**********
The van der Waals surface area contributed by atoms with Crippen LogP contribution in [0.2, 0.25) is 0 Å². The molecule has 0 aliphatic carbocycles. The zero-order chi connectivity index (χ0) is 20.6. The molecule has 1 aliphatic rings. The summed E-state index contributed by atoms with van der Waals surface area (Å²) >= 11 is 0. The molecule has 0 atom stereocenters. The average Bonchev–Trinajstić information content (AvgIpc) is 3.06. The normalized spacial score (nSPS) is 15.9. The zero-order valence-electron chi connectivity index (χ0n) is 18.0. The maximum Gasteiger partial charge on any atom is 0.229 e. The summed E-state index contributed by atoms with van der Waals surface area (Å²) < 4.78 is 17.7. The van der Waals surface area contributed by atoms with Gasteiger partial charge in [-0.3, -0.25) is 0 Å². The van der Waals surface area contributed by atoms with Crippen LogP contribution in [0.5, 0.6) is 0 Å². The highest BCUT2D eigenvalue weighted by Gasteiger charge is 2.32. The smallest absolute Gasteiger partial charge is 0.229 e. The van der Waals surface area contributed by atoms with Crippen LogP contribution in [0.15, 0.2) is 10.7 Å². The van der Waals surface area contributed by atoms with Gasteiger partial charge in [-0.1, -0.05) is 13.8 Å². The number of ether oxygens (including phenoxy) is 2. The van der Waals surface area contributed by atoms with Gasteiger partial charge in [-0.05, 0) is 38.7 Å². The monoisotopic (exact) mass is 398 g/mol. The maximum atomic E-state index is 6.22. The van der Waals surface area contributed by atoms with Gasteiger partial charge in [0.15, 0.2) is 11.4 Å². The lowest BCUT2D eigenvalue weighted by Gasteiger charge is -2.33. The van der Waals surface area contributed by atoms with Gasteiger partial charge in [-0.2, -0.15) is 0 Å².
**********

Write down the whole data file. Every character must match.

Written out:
The van der Waals surface area contributed by atoms with Crippen LogP contribution in [0.2, 0.25) is 0 Å². The molecule has 0 aliphatic carbocycles. The zero-order chi connectivity index (χ0) is 20.6. The molecule has 1 aliphatic rings. The summed E-state index contributed by atoms with van der Waals surface area (Å²) >= 11 is 0. The molecule has 0 atom stereocenters. The average Bonchev–Trinajstić information content (AvgIpc) is 3.06. The normalized spacial score (nSPS) is 15.9. The zero-order valence-electron chi connectivity index (χ0n) is 18.0. The maximum Gasteiger partial charge on any atom is 0.229 e. The summed E-state index contributed by atoms with van der Waals surface area (Å²) < 4.78 is 17.7. The van der Waals surface area contributed by atoms with Gasteiger partial charge in [-0.3, -0.25) is 0 Å². The van der Waals surface area contributed by atoms with Crippen LogP contribution in [0.5, 0.6) is 0 Å². The highest BCUT2D eigenvalue weighted by Gasteiger charge is 2.32. The smallest absolute Gasteiger partial charge is 0.229 e. The van der Waals surface area contributed by atoms with Crippen LogP contribution in [0.15, 0.2) is 10.7 Å². The van der Waals surface area contributed by atoms with Gasteiger partial charge in [-0.1, -0.05) is 13.8 Å². The number of ether oxygens (including phenoxy) is 2. The van der Waals surface area contributed by atoms with Gasteiger partial charge in [-0.05, 0) is 38.7 Å². The monoisotopic (exact) mass is 398 g/mol. The maximum atomic E-state index is 6.22. The van der Waals surface area contributed by atoms with Gasteiger partial charge in [0.15, 0.2) is 11.4 Å². The lowest BCUT2D eigenvalue weighted by Gasteiger charge is -2.33. The van der Waals surface area contributed by atoms with Gasteiger partial charge in [-0.2, -0.15) is 0 Å².